New study explores the best ways to increase physical activity in cancer survivors
There can be many parts to the cancer survival journey, but one of the most important is regular exercise. Physical activity for people who have completed cancer treatment can build endurance, reduce anxiety, improve quality of life and fitness, and even improve survival outcomes.
“A lot of people living with cancer have been living a very long time because we are doing such a good job of treating cancer now,” says Heather Leach, CU Cancer Center Fellow, PhD, Associate Professor of Health and Human Sciences. exercise at Colorado State University and director of the Physical Activity Lab for Treatment and Prevention. “Therefore, we also need to be concerned about the risk of other chronic diseases like diabetes and heart disease, which we know are also reduced with exercise.”
Exercise is so essential in the survival journey that several short-term fitness programs have been created specifically for cancer survivors, including the CU Cancer Center’s BfitBwell program, as well as the CSU’s Fit Cancer program. and the YMCA’s Livestrong program. However, for a large number of survivors, the fitness journey ends as soon as class ends.
We know that interventions and programs like Fit Cancer, BfitBwell, or Livestrong are really successful in helping cancer survivors increase their activity and achieve positive health outcomes while they participate in the program. Unfortunately, after the program, some people find it difficult to maintain their level of physical activity. It can be difficult to achieve the same level of physical activity when we remove a lot of the support and resources that were there during the program. “
Heather Leach, PhD, CU Cancer Center Fellow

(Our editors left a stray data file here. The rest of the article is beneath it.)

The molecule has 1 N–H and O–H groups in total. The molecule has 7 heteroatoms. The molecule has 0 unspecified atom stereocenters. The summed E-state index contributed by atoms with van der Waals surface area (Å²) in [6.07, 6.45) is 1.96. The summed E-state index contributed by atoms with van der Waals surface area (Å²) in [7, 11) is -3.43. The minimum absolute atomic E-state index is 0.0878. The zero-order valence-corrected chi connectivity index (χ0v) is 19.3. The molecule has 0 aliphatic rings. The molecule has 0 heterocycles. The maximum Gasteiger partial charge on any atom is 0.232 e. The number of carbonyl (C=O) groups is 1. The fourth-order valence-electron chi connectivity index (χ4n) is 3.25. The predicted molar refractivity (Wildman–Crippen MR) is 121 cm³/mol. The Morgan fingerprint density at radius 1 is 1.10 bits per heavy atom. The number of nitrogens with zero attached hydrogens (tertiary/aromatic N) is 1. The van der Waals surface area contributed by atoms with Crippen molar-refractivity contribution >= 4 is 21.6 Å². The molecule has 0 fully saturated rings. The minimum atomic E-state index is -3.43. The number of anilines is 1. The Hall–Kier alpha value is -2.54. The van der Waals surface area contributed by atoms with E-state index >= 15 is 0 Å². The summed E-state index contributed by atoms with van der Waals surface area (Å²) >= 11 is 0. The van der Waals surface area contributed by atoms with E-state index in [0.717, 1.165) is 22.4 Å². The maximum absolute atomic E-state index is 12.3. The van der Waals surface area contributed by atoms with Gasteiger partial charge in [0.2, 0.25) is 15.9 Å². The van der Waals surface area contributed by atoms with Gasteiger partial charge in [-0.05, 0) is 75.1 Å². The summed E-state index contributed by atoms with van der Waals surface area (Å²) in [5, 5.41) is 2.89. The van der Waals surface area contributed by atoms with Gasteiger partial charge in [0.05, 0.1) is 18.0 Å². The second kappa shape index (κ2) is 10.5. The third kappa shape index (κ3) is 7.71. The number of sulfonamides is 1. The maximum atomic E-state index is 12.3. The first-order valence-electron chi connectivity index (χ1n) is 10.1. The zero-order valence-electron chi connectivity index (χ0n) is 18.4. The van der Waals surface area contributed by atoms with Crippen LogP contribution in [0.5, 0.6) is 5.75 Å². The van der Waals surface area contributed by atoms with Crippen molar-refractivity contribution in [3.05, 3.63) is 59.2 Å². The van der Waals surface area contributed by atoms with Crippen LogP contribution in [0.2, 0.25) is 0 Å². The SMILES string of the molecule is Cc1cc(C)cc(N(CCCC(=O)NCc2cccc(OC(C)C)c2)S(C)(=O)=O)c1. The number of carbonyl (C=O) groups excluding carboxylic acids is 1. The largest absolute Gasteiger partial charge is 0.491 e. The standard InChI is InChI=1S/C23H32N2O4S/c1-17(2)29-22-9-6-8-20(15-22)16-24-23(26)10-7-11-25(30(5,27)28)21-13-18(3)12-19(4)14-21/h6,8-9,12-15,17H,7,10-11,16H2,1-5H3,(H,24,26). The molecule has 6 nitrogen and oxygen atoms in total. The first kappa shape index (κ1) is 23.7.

Interventions to keep survivors active
In a new study funded by the National Cancer Institute, Leach will investigate the problem further, researching the best ways to keep cancer survivors active after their fitness program is over.
“What can we do to support continued exercise after a program has ended to help those who need it? ” she says. “We want to identify people who are not responding well in terms of physical activity and behavior change. Some people react very well; the program is a catalyst for long term behavior change, and they are doing very well. So how can we maximize the resource efficiency and effectiveness of an intervention to target those who need it most? “
Work with three community exercise programs -; the Fit Cancer program at CSU, a Livestrong program at the Longmont YMCA and Surviving and Thriving After Cancer at the Ivinson Memorial Hospital in Laramie, Wyoming, Leach and colleagues will follow survivors after their exercise programs have ended, followed at three and six-year one-month intervals to see what additional intervention is needed for those whose physical activity has decreased.
“The lowest level of intervention might be a phone call once a week, just to check and ask if they are meeting their activity goals,” says Leach. “The next level could be a phone call and have them come in for a workout with a trainer. The third level could be a phone call, group counseling and in-person exercise with a trainer.”
Push in the right direction
During the first two years of the fellowship, Leach and his co-researchers -; including Angela Bryan, PhD, CU Cancer Center fellow, professor of psychology and neuroscience at CU Boulder -; will work to strengthen their relationship with exercise programs. They plan to start enrolling participants in Year 3, when work will begin on the intervention to help survivors maintain activity levels.
“Our hypothesis is that those who are not responding in terms of meeting activity goals, or those who have decreased their activity levels from where they were after the program, will benefit from an intervention. extra to reach recommended physical activity levels after six months. Follow-up, ”says Leach.
Long-term maintenance of physical activity has long been a research interest of Leach, and in the Physical Activity Lab for Treatment and Prevention, she regularly studies the sustainability of behavior changes and the types of interventions that best keep people active.
“We hear from participants who have completed programs like Fit Cancer, BfitBwell or other community programs who say, ‘I was doing so well. “And then the program ended, and life came,” Leach says. “It prompted me to ask, ‘How can we be more responsive in our approach to maintaining physical activity? “”